In this digital world we live in, it’s nice to know there are still some places left that offer little or absolutely no connectivity at all. That means no way to update your followers on social media, nowhere to check your emails and no chance to stream the latest episode of whatever show you might currently be hooked on. With cell phone reception doubtful and good times guaranteed, from Peru to Nepal and Morocco to Mongolia, here’s our list of the top 10 places around the world to well and truly get off the grid.
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1. Annapurna, Nepal
The breathtaking views of the Annapurna region will overwhelm even the most committed technophiles. Comprising some of the planet’s highest mountain peaks, the Annapurna Conservation Area is Nepal’s first and largest conservation area. It’s also home to some world-class treks, including the famed Annapurna Circuit. Unplug and get a good whiff of that fresh mountain air!
2. The Lares Trek, Peru
Say Machu Picchu and you’re bound to think of the famous Inca Trail – and for good reason; it’s a classic trail with a dramatic ending, but the path less travelled is the Lares Trek. With spectacular views, glacial lakes and hot springs, the less-crowded Lares Trek also concludes with a full day at Machu Picchu. You’ll arrive a day earlier than those on the Inca Trail, at the perfect time to catch photos of the famous site as the sun rises over the mountains. Although there aren’t any Inca ruins on the Lares Trek, you do get to visit an Andean family on the way. Leave the laptop at home.
3. The Sahara, Morocco
The world’s largest hot desert, the Sahara Desert dominates northern Africa. It’s so large in fact, that it’s almost the size of the entire United States. But with some of the sand dunes reaching up to 180 metres in height and shifting as they do with the wind, the only way to travel is by camel. Trek into the Sahara by camel on a tour to Morocco, and prick your ears up at night after a fireside dinner and some traditional music and dancing. Hear that? Silence.
4. The Amazon Rainforest, Peru
The richest of all ecosystems, rainforests are hugely important to the planet. And particularly the Amazon, which contains about half the world’s living species of plants and animals despite covering only around 5% of the earth’s surface. Along with being ecologically vital, it’s also not known for having great mobile signal. Replace that ringtone with the sound of birdsong in the Amazon.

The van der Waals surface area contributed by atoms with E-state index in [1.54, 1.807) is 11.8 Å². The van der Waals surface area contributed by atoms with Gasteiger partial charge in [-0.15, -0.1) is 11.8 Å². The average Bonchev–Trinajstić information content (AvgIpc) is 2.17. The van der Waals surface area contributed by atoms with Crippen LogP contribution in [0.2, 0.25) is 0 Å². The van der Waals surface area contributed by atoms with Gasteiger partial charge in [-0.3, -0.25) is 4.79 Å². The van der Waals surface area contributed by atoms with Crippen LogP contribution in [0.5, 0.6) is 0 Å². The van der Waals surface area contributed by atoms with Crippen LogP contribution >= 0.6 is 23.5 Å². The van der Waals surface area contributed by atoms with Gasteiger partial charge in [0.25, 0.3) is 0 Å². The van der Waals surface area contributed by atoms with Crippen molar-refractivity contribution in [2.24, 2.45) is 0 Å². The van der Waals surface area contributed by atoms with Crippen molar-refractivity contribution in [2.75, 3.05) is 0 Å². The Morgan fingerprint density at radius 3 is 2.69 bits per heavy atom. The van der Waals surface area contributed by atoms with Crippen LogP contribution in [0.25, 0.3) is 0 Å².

5. Mt. Kilimanjaro, Tanzania
Kilimanjaro, the highest mountain in Africa (and the highest freestanding mountain on the planet) is not known for its internet connectivity. Following the quieter and scenic Rongai route from the north, wind your way through farmland, forest and remote wilderness on your way to the summit. Enjoy the views as you trek – they only get better.
6. Wadi Rum, Jordan
Swap those mobile phone towers and high-rise buildings for the geological drama of the desert of Wadi Rum. These incredible rock formations have set the stage for many a blockbuster, starting with Lawrence of Arabia and carrying on right up to the Transformers film franchise. Stop for a second and listen to the ancient desert wind, marvel at the brilliance of the clear night sky and enjoy the peace and quiet.
7. Mount Kinabalu, Borneo
Covering more ground than the whole of Singapore, Kinabalu National Park in Sabah is home to a remarkably diverse range of flora and fauna, and was Malaysia’s very first UNESCO World Heritage Site. But at the heart of the park – and what attracts tourist in their throngs, is Mount Kinabalu. Standing at over 4,000 metres it is the highest mountain in Malaysia, but despite its height is a relatively easy climb, and upon reaching the summit at sunrise you’ll be greeted by spectacular panoramic views and no bars on your phone.
8. Okavango Delta, Botswana
The Okavango is the largest inland delta in the world, studded with exotic little islands and teeming with birds and other wildlife. Explore the waterways in a traditional mokoro – a dug-out canoe – and see elephant, hippos, crocodiles, wild dogs and an unrivalled variety of birdlife. Fed by rainfall in the Angolan highlands, the Okavango reaches a size of up to 15 000 square kilometres, meaning you’ll be well and truly out of range and off the grid.
9. The steppes of Mongolia
The Trans-Siberian railway crosses the continent of Asia, from Moscow to Beijing, covering roughly a third of the earth’s circumference as it goes and crossing straight through the grassy plains of Mongolia. Camping out in a traditional ger is the best way to get a taste of the nomadic life of the plains of Mongolia, and the ideal place to forget about your inbox.
10. Lake Titicaca, Peru
The largest lake in South America, Lake Titicaca in the Andes forms the border between Bolivia and Peru. Take a homestay on the reed island of Amantani, where you’ll get a taste of the traditional lives of the Aymara / Quechua families. Eat traditional food, try on traditional dress and get a feel for truly rural life. Don’t count on being able to recharge your iPhone. Or anything else for that matter.